As investors in the constantly changing world of investments, we look for a constant – an investment that is predictable, something we can save, rather invest in. For centuries, we thought that investment was gold, and it was . . . until it wasn’t. Switzerland was the last developed nation to sever the link between gold and it’s currency – the Swiss franc or the “Swissie.” That happened in 1999. Since then, the Swiss central bank has tried to peg its currency directly to the euro. Of course, whenever the euro has troubles, Europeans flock to put their money into the Swiss franc, which drives up the value of the franc, making imports expensive for the Swiss. To maintain that artificial price, the Swiss central bank has to spend huge sums of francs to buy euros. They are reaching a point where they can no longer afford the franc being tied to the euro. It is just too expensive.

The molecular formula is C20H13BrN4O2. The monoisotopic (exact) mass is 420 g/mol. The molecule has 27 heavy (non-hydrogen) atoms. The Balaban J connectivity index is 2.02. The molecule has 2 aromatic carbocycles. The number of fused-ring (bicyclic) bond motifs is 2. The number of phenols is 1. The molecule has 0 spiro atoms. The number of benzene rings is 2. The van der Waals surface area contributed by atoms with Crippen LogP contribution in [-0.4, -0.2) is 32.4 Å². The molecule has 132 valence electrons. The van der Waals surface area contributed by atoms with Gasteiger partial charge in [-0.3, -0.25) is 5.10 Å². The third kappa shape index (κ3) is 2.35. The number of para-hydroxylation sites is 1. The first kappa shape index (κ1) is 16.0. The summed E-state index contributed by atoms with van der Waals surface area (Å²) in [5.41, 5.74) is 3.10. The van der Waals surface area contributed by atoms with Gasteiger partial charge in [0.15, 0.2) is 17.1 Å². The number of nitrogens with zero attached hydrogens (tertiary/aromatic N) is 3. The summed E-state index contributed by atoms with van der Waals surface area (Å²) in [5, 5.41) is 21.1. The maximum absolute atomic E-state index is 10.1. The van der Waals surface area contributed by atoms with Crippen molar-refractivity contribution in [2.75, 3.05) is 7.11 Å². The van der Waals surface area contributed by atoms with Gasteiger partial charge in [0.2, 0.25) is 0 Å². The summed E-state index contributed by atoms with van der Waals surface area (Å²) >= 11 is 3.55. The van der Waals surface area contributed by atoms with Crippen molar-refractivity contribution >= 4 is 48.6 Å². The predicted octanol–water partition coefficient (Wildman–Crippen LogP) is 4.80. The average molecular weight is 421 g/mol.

Today, Switzerland is voting on whether to require their central bank to hold 20% of their capital in gold, compared to 7% now. If passed, the price of gold is expected to jump 5% tomorrow and another 20% over the next few weeks. Of course, passage would be ruinous for the bank if gold went back to $300/oz. The point is — gold is also not a constant. It is a heavy, dumb metal that pays no interest and costs money to protect. Plus, you cannot sell it for more than people are willing to pay for a heavy, dumb piece of metal that pays no interest and is expensive to own. It is worth whatever the market says it is worth, via supply and demand — no more and no less!
If all nations could agree on a price to sell and buy gold, a constant could be imposed on the market but “gold-bugs” are almost always Libertarians, whose philosophy doesn’t approve of any market manipulation, such as price-ceilings or price-floors.
Like fond memories of your high school sweetheart, remembering the glory days of gold just makes the heart ache . . . for no good reason. The genie has escaped the bottle!